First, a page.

Total ETH Mined 0.882 0.719 0.445 0.445 0.304 0.459 0.459 0.452 0.341
Days Mined 391 391 391 391 391 391 391 391 391
ETH Value $1,057 $861 $533 $533 $364 $551 $551 $542 $408
Power Cost $300 $225 $127 $131 $103 $164 $164 $160 $113
Potential Earnings $756 $636 $406 $401 $261 $386 $386 $382 $296
Est. GPU Price $2,500 $2,000 $1,100 $1,000 $750 $1,500 $1,350 $1,200 $900
Net Profits (Loss) ($1,744) ($1,364) ($694) ($599) ($489) ($1,114) ($964) ($818) ($604)

But what if you weren’t quite able to begin mining right when the GPUs launched? Here’s a different look at the same data, only this time we’re going with mining since June 1, 2021 — we’ve removed the RX 6600 XT from the list since it wasn’t available yet. We used slightly lower prices than we were tracking last year on eBay as the GPU cost estimate. As you’d expect, less time mining means fewer coins mined, and the raw profits in Ethereum have been on a steady decline during most of the past two years.

The RTX 3090 wouldn’t have mined even a single ETH in the past year. Subtract the power cost and we estimate only $756 in the value of mined coins, for a card that very likely cost $2,500 or more. You would still have the GPU, but the balance sheet would be sitting about $1,750 in the red — without factoring in the rest of the PC cost, or for institutional miners the warehouse and infrastructure cost.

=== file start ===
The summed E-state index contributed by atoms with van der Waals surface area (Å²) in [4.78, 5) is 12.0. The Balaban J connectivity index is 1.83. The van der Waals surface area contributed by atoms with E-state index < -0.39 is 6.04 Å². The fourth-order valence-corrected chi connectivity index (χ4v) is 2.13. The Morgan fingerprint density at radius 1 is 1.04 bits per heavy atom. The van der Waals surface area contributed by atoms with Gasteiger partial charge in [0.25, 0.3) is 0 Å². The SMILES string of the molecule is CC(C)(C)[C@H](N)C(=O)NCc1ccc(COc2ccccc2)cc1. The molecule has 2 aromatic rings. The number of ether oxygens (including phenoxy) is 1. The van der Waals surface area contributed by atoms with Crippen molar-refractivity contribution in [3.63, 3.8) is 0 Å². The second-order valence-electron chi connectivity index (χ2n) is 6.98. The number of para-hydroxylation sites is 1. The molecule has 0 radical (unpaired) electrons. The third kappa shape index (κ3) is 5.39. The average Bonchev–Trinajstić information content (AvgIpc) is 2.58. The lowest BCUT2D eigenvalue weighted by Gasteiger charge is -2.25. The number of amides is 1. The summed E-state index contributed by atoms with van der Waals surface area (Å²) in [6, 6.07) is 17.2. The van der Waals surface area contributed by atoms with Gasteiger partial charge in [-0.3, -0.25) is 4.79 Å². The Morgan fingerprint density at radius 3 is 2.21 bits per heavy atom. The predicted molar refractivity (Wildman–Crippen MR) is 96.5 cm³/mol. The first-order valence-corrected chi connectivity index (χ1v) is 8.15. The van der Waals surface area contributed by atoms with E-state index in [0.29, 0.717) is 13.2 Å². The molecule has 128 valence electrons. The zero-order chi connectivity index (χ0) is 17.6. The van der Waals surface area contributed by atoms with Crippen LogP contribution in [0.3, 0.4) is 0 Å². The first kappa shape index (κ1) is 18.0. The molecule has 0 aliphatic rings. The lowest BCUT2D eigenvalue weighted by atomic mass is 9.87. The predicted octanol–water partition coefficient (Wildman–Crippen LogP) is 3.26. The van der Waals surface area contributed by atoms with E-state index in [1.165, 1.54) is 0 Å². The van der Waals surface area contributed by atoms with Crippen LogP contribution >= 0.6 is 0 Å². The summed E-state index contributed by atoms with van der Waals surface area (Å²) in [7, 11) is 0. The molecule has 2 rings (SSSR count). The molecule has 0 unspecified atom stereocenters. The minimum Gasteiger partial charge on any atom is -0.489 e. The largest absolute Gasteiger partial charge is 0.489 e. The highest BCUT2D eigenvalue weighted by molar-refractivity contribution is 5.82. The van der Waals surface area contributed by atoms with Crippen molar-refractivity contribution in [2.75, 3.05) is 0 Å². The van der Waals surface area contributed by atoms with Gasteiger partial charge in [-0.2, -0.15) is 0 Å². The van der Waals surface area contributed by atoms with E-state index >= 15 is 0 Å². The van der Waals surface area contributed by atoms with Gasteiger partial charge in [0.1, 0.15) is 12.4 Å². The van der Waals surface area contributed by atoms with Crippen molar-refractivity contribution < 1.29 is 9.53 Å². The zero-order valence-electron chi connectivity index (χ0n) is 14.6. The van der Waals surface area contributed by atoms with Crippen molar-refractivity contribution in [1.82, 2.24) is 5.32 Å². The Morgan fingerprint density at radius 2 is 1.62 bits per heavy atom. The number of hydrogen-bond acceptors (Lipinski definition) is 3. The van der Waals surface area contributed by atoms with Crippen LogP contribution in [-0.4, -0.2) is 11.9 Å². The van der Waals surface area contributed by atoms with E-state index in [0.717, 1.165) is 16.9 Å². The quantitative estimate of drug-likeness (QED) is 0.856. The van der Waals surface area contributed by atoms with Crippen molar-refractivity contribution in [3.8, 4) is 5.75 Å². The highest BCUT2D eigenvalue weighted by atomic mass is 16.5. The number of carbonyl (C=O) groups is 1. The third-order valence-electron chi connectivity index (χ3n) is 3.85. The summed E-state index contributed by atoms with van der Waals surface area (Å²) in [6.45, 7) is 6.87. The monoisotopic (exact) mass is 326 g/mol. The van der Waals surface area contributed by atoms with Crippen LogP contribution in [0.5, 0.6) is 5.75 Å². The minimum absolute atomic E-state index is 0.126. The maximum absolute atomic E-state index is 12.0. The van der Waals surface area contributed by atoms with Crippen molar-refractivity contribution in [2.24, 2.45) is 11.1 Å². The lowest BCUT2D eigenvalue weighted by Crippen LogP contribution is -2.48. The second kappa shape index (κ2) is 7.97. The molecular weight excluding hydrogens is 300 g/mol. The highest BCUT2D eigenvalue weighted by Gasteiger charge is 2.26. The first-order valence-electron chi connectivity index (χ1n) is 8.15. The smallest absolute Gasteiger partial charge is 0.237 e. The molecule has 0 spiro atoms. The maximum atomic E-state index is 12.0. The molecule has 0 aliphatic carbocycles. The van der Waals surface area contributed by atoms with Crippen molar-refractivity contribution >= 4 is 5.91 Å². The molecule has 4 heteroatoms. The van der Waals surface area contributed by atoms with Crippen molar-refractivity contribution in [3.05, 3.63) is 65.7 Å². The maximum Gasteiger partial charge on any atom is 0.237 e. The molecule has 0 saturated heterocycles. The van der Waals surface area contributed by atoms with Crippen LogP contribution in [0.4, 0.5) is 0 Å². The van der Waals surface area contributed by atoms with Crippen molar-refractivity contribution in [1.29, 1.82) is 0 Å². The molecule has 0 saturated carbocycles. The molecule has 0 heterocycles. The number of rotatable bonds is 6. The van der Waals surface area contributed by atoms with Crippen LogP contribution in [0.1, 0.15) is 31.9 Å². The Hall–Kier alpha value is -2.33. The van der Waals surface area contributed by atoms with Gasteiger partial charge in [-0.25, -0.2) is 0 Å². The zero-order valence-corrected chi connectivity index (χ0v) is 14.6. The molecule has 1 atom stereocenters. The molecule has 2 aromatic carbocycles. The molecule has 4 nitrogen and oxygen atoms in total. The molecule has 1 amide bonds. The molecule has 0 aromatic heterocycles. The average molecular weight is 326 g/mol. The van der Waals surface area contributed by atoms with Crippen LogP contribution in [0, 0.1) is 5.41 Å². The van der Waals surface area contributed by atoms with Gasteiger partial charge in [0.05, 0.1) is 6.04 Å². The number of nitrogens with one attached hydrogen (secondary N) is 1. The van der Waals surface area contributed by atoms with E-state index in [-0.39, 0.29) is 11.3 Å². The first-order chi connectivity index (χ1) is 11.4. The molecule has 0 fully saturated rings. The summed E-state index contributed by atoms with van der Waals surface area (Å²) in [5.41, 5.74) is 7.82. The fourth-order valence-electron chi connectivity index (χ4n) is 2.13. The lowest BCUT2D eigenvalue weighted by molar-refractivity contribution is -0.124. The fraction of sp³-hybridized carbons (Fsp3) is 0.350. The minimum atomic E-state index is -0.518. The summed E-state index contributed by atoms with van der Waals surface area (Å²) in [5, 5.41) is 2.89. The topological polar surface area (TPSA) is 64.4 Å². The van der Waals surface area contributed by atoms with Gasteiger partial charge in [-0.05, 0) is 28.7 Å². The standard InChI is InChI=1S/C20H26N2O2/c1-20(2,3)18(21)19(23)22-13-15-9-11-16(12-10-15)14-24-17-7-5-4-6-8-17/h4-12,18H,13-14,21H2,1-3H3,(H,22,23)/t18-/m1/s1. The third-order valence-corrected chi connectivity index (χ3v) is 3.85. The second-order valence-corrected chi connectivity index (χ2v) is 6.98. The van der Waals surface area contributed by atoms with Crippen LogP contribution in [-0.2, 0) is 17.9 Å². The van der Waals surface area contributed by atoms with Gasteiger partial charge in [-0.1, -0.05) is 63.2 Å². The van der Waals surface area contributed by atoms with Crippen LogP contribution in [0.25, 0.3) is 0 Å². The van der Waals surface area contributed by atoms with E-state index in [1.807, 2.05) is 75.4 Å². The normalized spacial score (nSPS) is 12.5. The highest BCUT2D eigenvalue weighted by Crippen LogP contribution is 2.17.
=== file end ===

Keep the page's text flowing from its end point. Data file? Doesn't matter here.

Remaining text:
Other GPUs that didn’t cost quite as much fared a bit better, at least in terms of how much money you would have lost, but none of these GPUs would be anywhere close to “profitable” if you didn’t start mining until June of last year.

This is likely why many mining groups are now looking to sell off all of their mining equipment. If they can recover a decent chunk of the cost, maybe they broke even. But we didn’t include air conditioning, warehouse space, or infrastructure and personnel costs, either. So it’s not hard to imagine some mining farms being very far in debt right now.

There’s another alternative we should consider: the “sell as you go” mentality for mining. The idea here is to recover initial costs as quickly as possible, and only start holding cryptocoins once you’re in the black.

RTX 3090 RTX 3080 RTX 3070 RTX 3060 Ti RTX 3060 RX 6900 XT RX 6800 XT RX 6800 RX 6700 XT RX 6600 XT
Launch Date 9/24/2020 9/17/2020 10/29/2020 12/2/2020 2/25/2021 12/8/2020 11/18/2020 11/18/2020 3/18/2021 8/11/2021
Hash Rate (MH/s) 119 97 60 60 41 62 62 61 46 32
Power (Watts) 320 240 135 140 110 175 175 170 120 75
Total ETH Mined 1.098 0.914 0.578 0.573 0.378 0.564 0.564 0.557 0.396 0.149
Days Mined 483 483 483 483 483 483 483 483 466 320
Power Cost $371 $278 $156 $162 $128 $203 $203 $197 $134 $58
Approx. Price $2,899 $2,051 $1,209 $1,209 $775 $1,740 $1,400 $1,219 $1,120 $634
Sell As You Go Profit (Loss) ($886) ($386) ($163) ($169) ($81) ($701) ($361) ($194) ($349) ($199)